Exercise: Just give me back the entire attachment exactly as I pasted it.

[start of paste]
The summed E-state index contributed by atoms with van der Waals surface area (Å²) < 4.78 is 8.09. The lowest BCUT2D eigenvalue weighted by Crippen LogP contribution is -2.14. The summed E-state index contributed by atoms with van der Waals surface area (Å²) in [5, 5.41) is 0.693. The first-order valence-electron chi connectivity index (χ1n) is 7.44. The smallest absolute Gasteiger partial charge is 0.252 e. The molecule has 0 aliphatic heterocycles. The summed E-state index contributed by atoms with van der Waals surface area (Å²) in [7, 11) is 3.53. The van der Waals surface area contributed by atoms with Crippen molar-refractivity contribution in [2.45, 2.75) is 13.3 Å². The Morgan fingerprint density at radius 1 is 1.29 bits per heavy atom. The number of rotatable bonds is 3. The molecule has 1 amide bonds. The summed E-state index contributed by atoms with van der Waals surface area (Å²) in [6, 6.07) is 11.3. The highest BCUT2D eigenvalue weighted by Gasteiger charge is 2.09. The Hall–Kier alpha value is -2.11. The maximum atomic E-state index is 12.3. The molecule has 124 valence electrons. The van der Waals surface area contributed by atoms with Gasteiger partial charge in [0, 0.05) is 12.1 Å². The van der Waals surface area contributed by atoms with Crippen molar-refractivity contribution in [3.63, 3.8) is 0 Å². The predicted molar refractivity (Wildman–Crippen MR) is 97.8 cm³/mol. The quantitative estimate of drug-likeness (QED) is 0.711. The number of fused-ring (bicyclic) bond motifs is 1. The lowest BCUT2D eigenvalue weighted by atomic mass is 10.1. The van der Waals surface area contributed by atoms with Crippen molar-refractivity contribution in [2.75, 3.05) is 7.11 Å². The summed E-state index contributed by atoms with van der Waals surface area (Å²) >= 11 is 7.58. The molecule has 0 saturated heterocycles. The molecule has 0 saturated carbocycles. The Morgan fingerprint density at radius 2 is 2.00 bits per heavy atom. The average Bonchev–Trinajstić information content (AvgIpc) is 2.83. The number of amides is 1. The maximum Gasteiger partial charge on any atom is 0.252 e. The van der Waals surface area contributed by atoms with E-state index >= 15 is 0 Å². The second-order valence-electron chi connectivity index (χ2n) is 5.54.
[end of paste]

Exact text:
The summed E-state index contributed by atoms with van der Waals surface area (Å²) < 4.78 is 8.09. The lowest BCUT2D eigenvalue weighted by Crippen LogP contribution is -2.14. The summed E-state index contributed by atoms with van der Waals surface area (Å²) in [5, 5.41) is 0.693. The first-order valence-electron chi connectivity index (χ1n) is 7.44. The smallest absolute Gasteiger partial charge is 0.252 e. The molecule has 0 aliphatic heterocycles. The summed E-state index contributed by atoms with van der Waals surface area (Å²) in [7, 11) is 3.53. The van der Waals surface area contributed by atoms with Crippen molar-refractivity contribution in [2.45, 2.75) is 13.3 Å². The Morgan fingerprint density at radius 1 is 1.29 bits per heavy atom. The number of rotatable bonds is 3. The molecule has 1 amide bonds. The summed E-state index contributed by atoms with van der Waals surface area (Å²) in [6, 6.07) is 11.3. The highest BCUT2D eigenvalue weighted by Gasteiger charge is 2.09. The Hall–Kier alpha value is -2.11. The maximum atomic E-state index is 12.3. The molecule has 124 valence electrons. The van der Waals surface area contributed by atoms with Gasteiger partial charge in [0, 0.05) is 12.1 Å². The van der Waals surface area contributed by atoms with Crippen molar-refractivity contribution in [3.63, 3.8) is 0 Å². The predicted molar refractivity (Wildman–Crippen MR) is 97.8 cm³/mol. The quantitative estimate of drug-likeness (QED) is 0.711. The number of fused-ring (bicyclic) bond motifs is 1. The lowest BCUT2D eigenvalue weighted by atomic mass is 10.1. The van der Waals surface area contributed by atoms with Crippen molar-refractivity contribution in [2.75, 3.05) is 7.11 Å². The summed E-state index contributed by atoms with van der Waals surface area (Å²) >= 11 is 7.58. The molecule has 0 saturated heterocycles. The molecule has 0 saturated carbocycles. The Morgan fingerprint density at radius 2 is 2.00 bits per heavy atom. The average Bonchev–Trinajstić information content (AvgIpc) is 2.83. The number of amides is 1. The maximum Gasteiger partial charge on any atom is 0.252 e. The van der Waals surface area contributed by atoms with E-state index >= 15 is 0 Å². The second-order valence-electron chi connectivity index (χ2n) is 5.54.